COFFEEVILLE–Yalobusha supervisors executed a five-year lease with West Yalobusha Community Action Agency, Inc. for use of the old Oakland school, located on Hwy. 51. The lease renewal was approved during the “first Monday” meeting Jan. 6 after competing groups expressed interest in the facility in recent months.
Although their earlier lease agreement had lapsed in 2008, the West Yalobusha Community Action Agency had continued to use the old school and maintain liability insurance on the property.
But Melvin Gary countered that the non-profit only used the building sporadically and he could better utilize the building as a center for on-the-job training for at-risk, unemployed people in the county. Gary said training would be offered for learning how to operate heavy equipment, agricultural machinery, computer networking and possibly telemarketing.
He requested a lease or a possible lease-purchase arrangement with the county for the property.
Gary first appeared before supervisors back in 2007, and revisited the issue in November. That visit brought the status of the current lease into question, and pushed the issue into a subsequent December and January supervisor meeting.
“I am here today to get a response back from the board,” Gary told supervisors on Dec. 2.
His ultimatum prompted District Five Supervisor Frank “Bubba” Tillman to inquire about the current status of the building.
“Lizzie (Earl) is the one that has the building now. Have they decided that they don’t want the building?” Tillman asked.
Board Attorney John Crow had examined the paperwork for the facility after the November meeting and explained the current lease had expired.
“It expired five years ago. We did it back back in January of 2003,” Crow explained.
Tillman noted West Yalo-busha Community Action, Inc. had maintained liability insurance on the building as required under their former lease agreement.
Supervisors also looked to Crow for legal advice regarding Gary’s request. Crow noted that the county cannot execute any kind of agreement with Gary until he gets the necessary paperwork completed to incorporate as a non-profit organization.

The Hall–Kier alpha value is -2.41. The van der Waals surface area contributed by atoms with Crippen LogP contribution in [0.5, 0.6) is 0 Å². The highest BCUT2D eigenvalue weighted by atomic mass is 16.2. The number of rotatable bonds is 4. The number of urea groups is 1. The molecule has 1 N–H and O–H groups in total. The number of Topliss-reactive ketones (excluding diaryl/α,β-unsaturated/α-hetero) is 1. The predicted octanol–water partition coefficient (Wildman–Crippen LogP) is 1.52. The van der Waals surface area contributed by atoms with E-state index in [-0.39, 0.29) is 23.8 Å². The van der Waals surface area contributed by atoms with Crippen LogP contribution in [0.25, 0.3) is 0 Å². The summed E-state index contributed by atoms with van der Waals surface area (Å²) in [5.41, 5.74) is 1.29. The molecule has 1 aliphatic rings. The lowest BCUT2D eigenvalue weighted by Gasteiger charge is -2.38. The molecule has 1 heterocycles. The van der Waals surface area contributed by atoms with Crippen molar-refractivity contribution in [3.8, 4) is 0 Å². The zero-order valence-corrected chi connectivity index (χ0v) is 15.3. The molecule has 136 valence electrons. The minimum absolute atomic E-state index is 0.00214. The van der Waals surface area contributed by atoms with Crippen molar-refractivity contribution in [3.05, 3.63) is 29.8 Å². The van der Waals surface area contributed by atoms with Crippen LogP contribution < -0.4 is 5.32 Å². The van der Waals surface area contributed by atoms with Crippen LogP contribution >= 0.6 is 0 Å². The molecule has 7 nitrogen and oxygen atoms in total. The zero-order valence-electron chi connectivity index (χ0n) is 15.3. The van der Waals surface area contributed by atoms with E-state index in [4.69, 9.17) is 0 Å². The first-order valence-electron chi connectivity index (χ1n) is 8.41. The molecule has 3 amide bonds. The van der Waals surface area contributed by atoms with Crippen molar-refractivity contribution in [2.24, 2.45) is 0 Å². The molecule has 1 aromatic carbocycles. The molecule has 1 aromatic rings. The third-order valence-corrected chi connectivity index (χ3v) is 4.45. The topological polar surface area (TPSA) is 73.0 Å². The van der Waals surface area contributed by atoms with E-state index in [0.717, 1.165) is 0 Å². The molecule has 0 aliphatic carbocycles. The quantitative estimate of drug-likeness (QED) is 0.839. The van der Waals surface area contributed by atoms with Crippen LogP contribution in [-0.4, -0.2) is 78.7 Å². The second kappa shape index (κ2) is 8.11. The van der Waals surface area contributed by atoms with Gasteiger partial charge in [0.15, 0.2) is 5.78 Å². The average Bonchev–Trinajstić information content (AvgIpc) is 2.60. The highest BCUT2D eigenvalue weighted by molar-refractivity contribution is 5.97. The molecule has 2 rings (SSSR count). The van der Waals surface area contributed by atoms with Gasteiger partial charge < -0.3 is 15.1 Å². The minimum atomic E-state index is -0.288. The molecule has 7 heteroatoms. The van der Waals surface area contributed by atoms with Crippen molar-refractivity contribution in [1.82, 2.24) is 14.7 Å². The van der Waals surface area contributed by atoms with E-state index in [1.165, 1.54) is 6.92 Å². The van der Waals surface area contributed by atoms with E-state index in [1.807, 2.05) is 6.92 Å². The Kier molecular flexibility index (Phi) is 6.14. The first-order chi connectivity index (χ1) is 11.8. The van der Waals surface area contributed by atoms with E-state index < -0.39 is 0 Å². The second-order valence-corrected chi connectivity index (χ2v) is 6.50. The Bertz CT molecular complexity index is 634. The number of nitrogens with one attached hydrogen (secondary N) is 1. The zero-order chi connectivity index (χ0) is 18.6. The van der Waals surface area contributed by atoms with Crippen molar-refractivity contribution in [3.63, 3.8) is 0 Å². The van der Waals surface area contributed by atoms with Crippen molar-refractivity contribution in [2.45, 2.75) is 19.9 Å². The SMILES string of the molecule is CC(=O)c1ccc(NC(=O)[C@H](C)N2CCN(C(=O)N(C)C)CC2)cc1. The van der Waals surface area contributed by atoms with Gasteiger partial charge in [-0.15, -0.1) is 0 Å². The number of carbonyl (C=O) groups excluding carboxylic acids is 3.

With both the West Yalobusha Community Action Agency, Inc. representatives and Gary at the December meeting, Board President Tommy Vaughn looked to Board President George Suggs for input. The former school is located in his district and his county shop shares acreage on the north end of the facility.
“I want to get with Yalobusha (West Yalobusha Community Action Agency) first and see what they want to do with it,” Suggs answered.
Suggs also said his shop would not be moved, putting to rest an earlier inquiry from Gary about possibly obtaining all the acreage at the school including the county barn.
In Gary’s final remarks back in December, he assured county officials he could get the necessary paperwork completed.
“Whatever I need to do to get where I need to get is what I am willing to do,” Gary said.
Suggs also suggested Gary work with Earl to share use of the building.
“I am trying really hard to get the board to understand we have a much broader vision for the facility, versus having some other smaller groups come and attach themselves. The more people you have involved, the more contention. The more difficulty it is to make a decision to go forward,” Gary responded.
Instead, Gary argued a smaller group would be more successful without involving another group that has a different agenda. Gary also noted that his group did not invite the county to get involved in the project.
“We wanted to be able to have free-course, free-will to develop this project the way we feel it needs to be developed so the community itself can applaud it at the end… Let us do something for ourselves and not have to involve the government all the time,” Gary said.
The issue was settled Monday when Earl’s request was on the meeting agenda.
“We want to know whether we can have it back or not?” Earl told supervisors.
Supervisors were favorable to renewing the lease for Earl, but stipulated that the non-profit begin paying the utility bills for the school. Although the old lease had required the non-profit to pay utilities, the electric bill remained in the county’s name and was paid by the county.
Getting the utilities transferred was prompted by both Suggs and Tillman, who explained the lights were often left on at night.
“Every Friday evening I go through and turn the lights off,” Suggs said.
“Sometimes the gym lights are on all night. I don’t know if you know that?” Tillman added.
Tillman also asked how usage at the building is monitored.
“We let them in. We let our kids come play ball, or have a family reunion or something like that,” Earl answered.